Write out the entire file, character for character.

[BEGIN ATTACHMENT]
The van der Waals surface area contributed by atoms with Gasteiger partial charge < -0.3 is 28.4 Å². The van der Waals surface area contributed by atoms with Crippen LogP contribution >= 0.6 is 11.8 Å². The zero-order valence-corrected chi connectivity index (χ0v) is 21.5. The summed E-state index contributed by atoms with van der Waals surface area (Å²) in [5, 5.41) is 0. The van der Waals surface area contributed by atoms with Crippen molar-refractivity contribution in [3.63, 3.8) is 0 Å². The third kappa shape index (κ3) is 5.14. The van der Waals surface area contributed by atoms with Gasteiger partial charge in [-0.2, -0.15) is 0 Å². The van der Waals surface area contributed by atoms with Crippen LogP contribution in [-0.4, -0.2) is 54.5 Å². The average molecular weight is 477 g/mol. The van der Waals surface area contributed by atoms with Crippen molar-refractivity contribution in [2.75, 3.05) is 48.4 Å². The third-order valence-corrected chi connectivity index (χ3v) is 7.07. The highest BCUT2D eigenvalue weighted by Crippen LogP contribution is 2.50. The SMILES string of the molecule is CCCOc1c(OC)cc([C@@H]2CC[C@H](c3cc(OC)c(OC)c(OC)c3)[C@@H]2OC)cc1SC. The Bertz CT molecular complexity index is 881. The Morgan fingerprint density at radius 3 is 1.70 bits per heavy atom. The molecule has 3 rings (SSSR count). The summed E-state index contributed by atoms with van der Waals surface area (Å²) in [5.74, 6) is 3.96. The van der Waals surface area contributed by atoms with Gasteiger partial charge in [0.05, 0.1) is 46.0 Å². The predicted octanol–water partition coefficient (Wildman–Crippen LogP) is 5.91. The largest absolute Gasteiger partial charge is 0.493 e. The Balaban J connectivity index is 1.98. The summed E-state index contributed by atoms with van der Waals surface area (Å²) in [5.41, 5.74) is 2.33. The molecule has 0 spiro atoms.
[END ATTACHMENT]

The van der Waals surface area contributed by atoms with Gasteiger partial charge < -0.3 is 28.4 Å². The van der Waals surface area contributed by atoms with Crippen LogP contribution >= 0.6 is 11.8 Å². The zero-order valence-corrected chi connectivity index (χ0v) is 21.5. The summed E-state index contributed by atoms with van der Waals surface area (Å²) in [5, 5.41) is 0. The van der Waals surface area contributed by atoms with Crippen molar-refractivity contribution in [3.63, 3.8) is 0 Å². The third kappa shape index (κ3) is 5.14. The van der Waals surface area contributed by atoms with Gasteiger partial charge in [-0.2, -0.15) is 0 Å². The van der Waals surface area contributed by atoms with Crippen LogP contribution in [-0.4, -0.2) is 54.5 Å². The average molecular weight is 477 g/mol. The van der Waals surface area contributed by atoms with Crippen molar-refractivity contribution in [2.75, 3.05) is 48.4 Å². The third-order valence-corrected chi connectivity index (χ3v) is 7.07. The highest BCUT2D eigenvalue weighted by Crippen LogP contribution is 2.50. The SMILES string of the molecule is CCCOc1c(OC)cc([C@@H]2CC[C@H](c3cc(OC)c(OC)c(OC)c3)[C@@H]2OC)cc1SC. The Bertz CT molecular complexity index is 881. The Morgan fingerprint density at radius 3 is 1.70 bits per heavy atom. The molecule has 3 rings (SSSR count). The summed E-state index contributed by atoms with van der Waals surface area (Å²) in [5.74, 6) is 3.96. The van der Waals surface area contributed by atoms with Gasteiger partial charge in [0.05, 0.1) is 46.0 Å². The predicted octanol–water partition coefficient (Wildman–Crippen LogP) is 5.91. The largest absolute Gasteiger partial charge is 0.493 e. The Balaban J connectivity index is 1.98. The summed E-state index contributed by atoms with van der Waals surface area (Å²) in [5.41, 5.74) is 2.33. The molecule has 0 spiro atoms.